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SteveAJones

The Rest in Peace Thread

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3 hours ago, Ross62 said:

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I have an autographed copy of his book.

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Man is mortal but the art he/she creates endures.

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17 minutes ago, Strider said:

Man is mortal but the art he/she creates endures.

:thumbsup:

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17 hours ago, redrum said:

I have an autographed copy of his book.

👍 That's special.

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Ginger Baker will never be replaced. Baker considered himself a jazz drummer more than a rock and roll drummer.

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6 hours ago, Ross62 said:

👍 That's special.

^_^

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2 hours ago, Yossarian said:

Ginger Baker will never be replaced. Baker considered himself a jazz drummer more than a rock and roll drummer.

Yep. He was a rough 'ol cob, but he could play like a mo-fo.

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Robert Forster, a brooding, ruggedly handsome Hollywood actor who was featured alongside Marlon Brando and Gregory Peck in the late 1960s, became a B-movie action star playing lawmen and thugs, and revived his career with an Oscar-nominated turn in Quentin Tarantino’s “Jackie Brown,” died Oct. 11 at his home in Los Angeles. He was 78.

The cause was brain cancer, said his publicist, Kathie Berlin. Forster's death coincided with the release of his latest film, "El Camino," a spinoff of the AMC series "Breaking Bad," in which he played a fixer who fashions a new identity for Bryan Cranston's meth kingpin.

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5 hours ago, Stryder1978 said:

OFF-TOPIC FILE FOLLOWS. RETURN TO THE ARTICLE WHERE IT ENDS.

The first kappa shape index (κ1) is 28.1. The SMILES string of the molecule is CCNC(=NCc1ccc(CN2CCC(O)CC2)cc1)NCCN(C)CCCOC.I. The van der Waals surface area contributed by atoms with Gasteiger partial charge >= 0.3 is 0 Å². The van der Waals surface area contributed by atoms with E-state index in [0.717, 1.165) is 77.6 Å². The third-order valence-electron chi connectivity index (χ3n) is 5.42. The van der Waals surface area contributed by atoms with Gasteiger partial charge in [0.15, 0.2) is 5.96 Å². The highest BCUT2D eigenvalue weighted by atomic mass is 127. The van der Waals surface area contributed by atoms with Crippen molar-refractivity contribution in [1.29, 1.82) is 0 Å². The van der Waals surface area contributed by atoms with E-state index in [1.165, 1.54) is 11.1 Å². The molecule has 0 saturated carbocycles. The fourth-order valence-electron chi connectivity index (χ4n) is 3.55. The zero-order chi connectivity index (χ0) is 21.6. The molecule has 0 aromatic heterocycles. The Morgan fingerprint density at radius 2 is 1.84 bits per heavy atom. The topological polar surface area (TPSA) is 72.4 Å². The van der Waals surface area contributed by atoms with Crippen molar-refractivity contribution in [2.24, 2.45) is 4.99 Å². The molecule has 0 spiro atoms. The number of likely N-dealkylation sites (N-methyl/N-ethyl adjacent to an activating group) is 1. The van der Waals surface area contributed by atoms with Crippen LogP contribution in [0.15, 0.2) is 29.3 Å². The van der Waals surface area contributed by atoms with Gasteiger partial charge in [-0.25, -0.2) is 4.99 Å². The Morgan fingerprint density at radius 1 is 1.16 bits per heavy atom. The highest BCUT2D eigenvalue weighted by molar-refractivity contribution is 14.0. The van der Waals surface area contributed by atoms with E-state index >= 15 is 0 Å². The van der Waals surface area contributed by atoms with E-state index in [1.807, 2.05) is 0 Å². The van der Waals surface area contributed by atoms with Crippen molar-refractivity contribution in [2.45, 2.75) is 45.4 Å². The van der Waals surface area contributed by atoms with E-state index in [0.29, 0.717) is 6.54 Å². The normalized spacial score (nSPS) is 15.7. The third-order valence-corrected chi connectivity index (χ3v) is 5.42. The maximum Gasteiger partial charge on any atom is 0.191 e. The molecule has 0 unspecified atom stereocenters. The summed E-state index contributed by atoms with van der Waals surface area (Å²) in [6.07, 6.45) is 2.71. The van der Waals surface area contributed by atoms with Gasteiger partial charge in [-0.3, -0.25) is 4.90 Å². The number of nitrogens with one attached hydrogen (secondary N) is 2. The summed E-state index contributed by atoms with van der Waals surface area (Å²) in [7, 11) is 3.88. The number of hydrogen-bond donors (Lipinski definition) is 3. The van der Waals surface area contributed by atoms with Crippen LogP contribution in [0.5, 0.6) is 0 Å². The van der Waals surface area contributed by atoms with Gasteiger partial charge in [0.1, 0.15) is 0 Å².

Robert Forster, a brooding, ruggedly handsome Hollywood actor who was featured alongside Marlon Brando and Gregory Peck in the late 1960s, became a B-movie action star playing lawmen and thugs, and revived his career with an Oscar-nominated turn in Quentin Tarantino’s “Jackie Brown,” died Oct. 11 at his home in Los Angeles. He was 78.

The cause was brain cancer, said his publicist, Kathie Berlin. Forster's death coincided with the release of his latest film, "El Camino," a spinoff of the AMC series "Breaking Bad," in which he played a fixer who fashions a new identity for Bryan Cranston's meth kingpin.

Great actor. He was one busy guy.

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Ron Fairly, a member of four World Series teams with the Dodgers and a long-time broadcaster in the major leagues, died on Wednesday in Indian Wells at age 81. Fairly had suffered from cancer.

Fairly was the first player to represent two Canadian teams – the Montreal Expos (1973) and Toronto Blue Jays (1977) – in the major-league All-Star Game and played on four World Series teams with the Dodgers (1959, 1963, 1965 and 1966), winning three of them. During the seven-game victory over the Minnesota Twins in 1965, Fairly was 11 for 29 (.379) with three doubles, two home runs and six RBIs.

1964-topps-490-ron-fairly-31869.png

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